IT departments in all industries are concerned about hackers dialing into company records and targeting employees, driving new pushes to secure data. Recruiters may be particularly vulnerable. It makes sense for cybercriminals to target businesses that rely on their cloud-based systems, which means protecting recruiters is more important than ever.

Who Is Most Targeted by Cyberattacks? 

A recent Cisco study found that 86% of companies had at least one user attempt to connect to a phishing site and 48% found information-stealing malware on their systems. It makes sense that industries that store a lot of sensitive information for their users are highly coveted by cybercriminals. 

If you want people to entrust you with their personal details, they must believe you’ll protect their sensitive data. Knowing what the common threats are can help you avoid an incident and subsequent crisis control measures.

1. Phishing

Phishing is one of the most common ways companies get hacked — an employee clicks on a link and is sent to a site with keystroke tracking or downloads malware. Train your workers to never click on links in emails, even if the message looks official. They should always go directly to the website address. 

If an employee is uncertain, they should contact the person who supposedly sent the email via another form of communication, such as a phone call or text message. While some links are okay and sent by legitimate contacts, many are unsafe — especially those sent to recruiters, who often work with new or unfamiliar people. 

2. Connected Devices

The world is more connected than ever before, with billions of devices tapping into the Internet of Things (IoT). Every device connected to a network via IoT creates another potential vulnerability. 

Ask workers to download the latest virus protection and put security policies in place to avoid opening your data up to hackers. Even simple apps that workers may have downloaded on work devices can create havoc. One example is WhatsApp, which compromised the information of 1.5 billion users when hackers installed software and accessed personal data. 

Be aware of how your staff taps into the IoT and how it might impact your network if they access your databases on the same device. 

3. Surroundings

A lack of awareness can create a situation where passwords and other sensitive data fall into the wrong hands. For example, imagine a remote employee goes to a nearby coffee shop and logs into the system. If they aren’t careful to protect their login credentials, someone could learn how to easily hack into the system. 

By the same token, users should only access the system on secure networks. Accessing sensitive information on a public network at a hotel or public library Wi-Fi will require more safeguards than the average person utilizes.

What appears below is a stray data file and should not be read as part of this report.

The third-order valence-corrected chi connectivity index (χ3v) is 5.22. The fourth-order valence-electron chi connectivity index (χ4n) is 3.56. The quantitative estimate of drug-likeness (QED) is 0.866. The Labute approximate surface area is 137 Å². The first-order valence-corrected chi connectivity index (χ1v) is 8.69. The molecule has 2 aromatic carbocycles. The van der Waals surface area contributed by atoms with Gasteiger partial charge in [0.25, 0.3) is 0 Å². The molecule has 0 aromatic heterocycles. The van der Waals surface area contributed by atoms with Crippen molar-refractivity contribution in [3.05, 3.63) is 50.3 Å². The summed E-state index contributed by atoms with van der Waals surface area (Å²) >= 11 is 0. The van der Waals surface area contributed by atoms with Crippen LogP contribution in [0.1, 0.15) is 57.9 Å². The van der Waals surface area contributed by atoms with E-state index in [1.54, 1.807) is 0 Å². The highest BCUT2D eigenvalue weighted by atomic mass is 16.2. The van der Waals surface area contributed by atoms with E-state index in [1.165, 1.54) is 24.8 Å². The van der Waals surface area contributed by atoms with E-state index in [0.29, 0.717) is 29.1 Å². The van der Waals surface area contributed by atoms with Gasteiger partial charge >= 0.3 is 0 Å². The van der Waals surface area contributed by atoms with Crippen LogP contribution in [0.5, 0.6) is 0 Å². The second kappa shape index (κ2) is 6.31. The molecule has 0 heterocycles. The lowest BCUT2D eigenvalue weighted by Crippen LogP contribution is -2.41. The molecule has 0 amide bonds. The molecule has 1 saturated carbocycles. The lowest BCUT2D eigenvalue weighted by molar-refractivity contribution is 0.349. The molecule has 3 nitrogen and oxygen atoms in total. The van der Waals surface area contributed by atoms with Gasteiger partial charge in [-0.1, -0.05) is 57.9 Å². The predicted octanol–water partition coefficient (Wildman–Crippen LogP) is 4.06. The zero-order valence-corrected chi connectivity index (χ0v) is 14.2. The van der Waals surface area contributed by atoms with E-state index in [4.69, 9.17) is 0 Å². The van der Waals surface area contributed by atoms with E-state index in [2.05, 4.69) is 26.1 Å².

4. Camera Hacking

With more people working from home, virtual meetings have become more commonplace. Unfortunately, a new threat to security is camera hacking. 

The hacker gets access to the computer’s camera when the user downloads a virus via phishing or unsecured networks. The cybercriminal now can listen in on video conferencing, learn insider secrets and gain valuable data. Users may not even realize they’re being spied on.

The best way to protect yourself from this threat is to ensure antivirus software is kept updated and run regular scans on the system. 

5. Ransomware

You’ve likely heard of ransomware and big corporations paying millions of dollars to stop the attack and get back to business. The issue with paying cyberterrorists a ransom is that it breeds more of them and encourages criminals to attack other brands — big and small. 

The number of cyberattacks has increased since the pandemic. It’s tempting to just pay the ransom to regain access to your network, but there’s no guarantee you’ll actually get your data back. Hackers can also keep customers’ private data or dox them. 

Before you face a situation where hackers demand payment, establish a policy for how you’ll handle ransomware. If you’re regularly backing up your site, you might choose to shut things down and restore it back to normal. The best policy is to prevent the attack in the first place, so spend time shoring up your firewalls and security policies. 

6. Disgruntled Employees

Unfortunately, you might run into a situation where a former employee put in backdoor access to your system or still has login credentials. If they were fired or left on bad terms, they might want to do maximum damage to your company’s reputation.

They might sell the login information to hackers or steal information and form their own recruiting agency. Make it a policy to shut down access before letting an employee go. If they give notice, immediately turn off their access to databases and other sensitive details. Regularly change passwords for systems. Review who accesses your systems each day. 

Create a Cybersecurity Policy

The threat of hackers grows every year as more people work remotely and companies do business increasingly online. Your first step to ensuring you keep user data safe is to create a cybersecurity policy.

When your employees understand the best way to protect sensitive information, it’s much less likely data will fall into the wrong hands. Protect your customers and employees from cybercriminals by shoring up your policies before cyberthieves slip through any holes in your security.

Zac Amos

Zac Amos is the Features Editor at ReHack, where he covers business technology, cybersecurity, and other trending tech topics. For more of his work, follow him on Twitter and LinkedIn.